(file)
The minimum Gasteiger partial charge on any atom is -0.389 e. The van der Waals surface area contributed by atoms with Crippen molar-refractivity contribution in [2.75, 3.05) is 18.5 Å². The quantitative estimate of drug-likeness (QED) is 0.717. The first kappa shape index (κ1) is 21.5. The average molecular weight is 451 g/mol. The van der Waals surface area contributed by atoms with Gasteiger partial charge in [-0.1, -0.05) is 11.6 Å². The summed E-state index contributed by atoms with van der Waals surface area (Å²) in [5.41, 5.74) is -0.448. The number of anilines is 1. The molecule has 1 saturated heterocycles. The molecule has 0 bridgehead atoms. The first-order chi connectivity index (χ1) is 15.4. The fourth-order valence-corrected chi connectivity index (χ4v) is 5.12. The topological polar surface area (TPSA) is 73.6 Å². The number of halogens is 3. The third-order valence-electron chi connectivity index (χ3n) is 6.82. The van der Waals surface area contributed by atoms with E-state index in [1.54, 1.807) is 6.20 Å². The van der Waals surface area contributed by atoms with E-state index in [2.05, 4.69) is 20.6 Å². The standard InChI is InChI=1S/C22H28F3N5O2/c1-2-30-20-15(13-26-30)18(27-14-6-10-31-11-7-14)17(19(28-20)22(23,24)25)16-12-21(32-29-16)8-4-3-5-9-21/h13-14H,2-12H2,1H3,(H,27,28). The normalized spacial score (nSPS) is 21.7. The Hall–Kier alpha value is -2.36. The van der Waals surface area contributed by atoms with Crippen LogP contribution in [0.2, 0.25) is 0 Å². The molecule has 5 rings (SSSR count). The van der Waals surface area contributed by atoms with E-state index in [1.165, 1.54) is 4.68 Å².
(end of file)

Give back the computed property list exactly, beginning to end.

The minimum Gasteiger partial charge on any atom is -0.389 e. The van der Waals surface area contributed by atoms with Crippen molar-refractivity contribution in [2.75, 3.05) is 18.5 Å². The quantitative estimate of drug-likeness (QED) is 0.717. The first kappa shape index (κ1) is 21.5. The average molecular weight is 451 g/mol. The van der Waals surface area contributed by atoms with Gasteiger partial charge in [-0.1, -0.05) is 11.6 Å². The summed E-state index contributed by atoms with van der Waals surface area (Å²) in [5.41, 5.74) is -0.448. The number of anilines is 1. The molecule has 1 saturated heterocycles. The molecule has 0 bridgehead atoms. The first-order chi connectivity index (χ1) is 15.4. The fourth-order valence-corrected chi connectivity index (χ4v) is 5.12. The topological polar surface area (TPSA) is 73.6 Å². The number of halogens is 3. The third-order valence-electron chi connectivity index (χ3n) is 6.82. The van der Waals surface area contributed by atoms with E-state index in [1.54, 1.807) is 6.20 Å². The van der Waals surface area contributed by atoms with E-state index in [2.05, 4.69) is 20.6 Å². The standard InChI is InChI=1S/C22H28F3N5O2/c1-2-30-20-15(13-26-30)18(27-14-6-10-31-11-7-14)17(19(28-20)22(23,24)25)16-12-21(32-29-16)8-4-3-5-9-21/h13-14H,2-12H2,1H3,(H,27,28). The normalized spacial score (nSPS) is 21.7. The Hall–Kier alpha value is -2.36. The van der Waals surface area contributed by atoms with Crippen LogP contribution in [0.2, 0.25) is 0 Å². The molecule has 5 rings (SSSR count). The van der Waals surface area contributed by atoms with E-state index in [1.165, 1.54) is 4.68 Å².